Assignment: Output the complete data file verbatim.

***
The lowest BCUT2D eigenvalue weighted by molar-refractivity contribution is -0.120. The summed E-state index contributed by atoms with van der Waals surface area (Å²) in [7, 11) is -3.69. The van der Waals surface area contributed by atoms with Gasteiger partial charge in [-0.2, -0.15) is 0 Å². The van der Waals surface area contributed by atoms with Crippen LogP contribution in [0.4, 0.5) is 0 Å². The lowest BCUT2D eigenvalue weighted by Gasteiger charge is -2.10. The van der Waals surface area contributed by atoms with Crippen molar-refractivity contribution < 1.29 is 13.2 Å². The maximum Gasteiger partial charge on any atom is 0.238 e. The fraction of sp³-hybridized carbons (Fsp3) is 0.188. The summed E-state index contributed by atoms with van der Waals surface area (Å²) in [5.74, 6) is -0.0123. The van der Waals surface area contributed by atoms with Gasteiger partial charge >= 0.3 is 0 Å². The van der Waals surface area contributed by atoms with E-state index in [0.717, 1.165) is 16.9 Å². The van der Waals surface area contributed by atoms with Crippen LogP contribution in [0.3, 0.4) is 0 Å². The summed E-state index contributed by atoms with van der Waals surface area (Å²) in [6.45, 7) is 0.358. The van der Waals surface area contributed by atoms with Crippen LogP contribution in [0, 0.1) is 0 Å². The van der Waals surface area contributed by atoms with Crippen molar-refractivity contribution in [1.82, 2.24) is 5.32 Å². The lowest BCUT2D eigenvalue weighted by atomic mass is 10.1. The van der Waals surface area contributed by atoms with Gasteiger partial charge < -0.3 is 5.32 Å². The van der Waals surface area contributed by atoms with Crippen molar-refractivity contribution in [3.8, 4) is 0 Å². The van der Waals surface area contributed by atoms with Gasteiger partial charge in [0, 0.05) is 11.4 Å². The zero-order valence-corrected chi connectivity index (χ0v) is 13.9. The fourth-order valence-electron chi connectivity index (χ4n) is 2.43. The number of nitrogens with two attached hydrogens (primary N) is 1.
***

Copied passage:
The lowest BCUT2D eigenvalue weighted by molar-refractivity contribution is -0.120. The summed E-state index contributed by atoms with van der Waals surface area (Å²) in [7, 11) is -3.69. The van der Waals surface area contributed by atoms with Gasteiger partial charge in [-0.2, -0.15) is 0 Å². The van der Waals surface area contributed by atoms with Crippen LogP contribution in [0.4, 0.5) is 0 Å². The lowest BCUT2D eigenvalue weighted by Gasteiger charge is -2.10. The van der Waals surface area contributed by atoms with Crippen molar-refractivity contribution < 1.29 is 13.2 Å². The maximum Gasteiger partial charge on any atom is 0.238 e. The fraction of sp³-hybridized carbons (Fsp3) is 0.188. The summed E-state index contributed by atoms with van der Waals surface area (Å²) in [5.74, 6) is -0.0123. The van der Waals surface area contributed by atoms with Gasteiger partial charge >= 0.3 is 0 Å². The van der Waals surface area contributed by atoms with E-state index in [0.717, 1.165) is 16.9 Å². The van der Waals surface area contributed by atoms with Crippen LogP contribution in [0.3, 0.4) is 0 Å². The summed E-state index contributed by atoms with van der Waals surface area (Å²) in [6.45, 7) is 0.358. The van der Waals surface area contributed by atoms with Crippen LogP contribution in [0, 0.1) is 0 Å². The van der Waals surface area contributed by atoms with Crippen molar-refractivity contribution in [1.82, 2.24) is 5.32 Å². The lowest BCUT2D eigenvalue weighted by atomic mass is 10.1. The van der Waals surface area contributed by atoms with Gasteiger partial charge < -0.3 is 5.32 Å². The van der Waals surface area contributed by atoms with Crippen molar-refractivity contribution in [3.8, 4) is 0 Å². The van der Waals surface area contributed by atoms with Gasteiger partial charge in [0, 0.05) is 11.4 Å². The zero-order valence-corrected chi connectivity index (χ0v) is 13.9. The fourth-order valence-electron chi connectivity index (χ4n) is 2.43. The number of nitrogens with two attached hydrogens (primary N) is 1.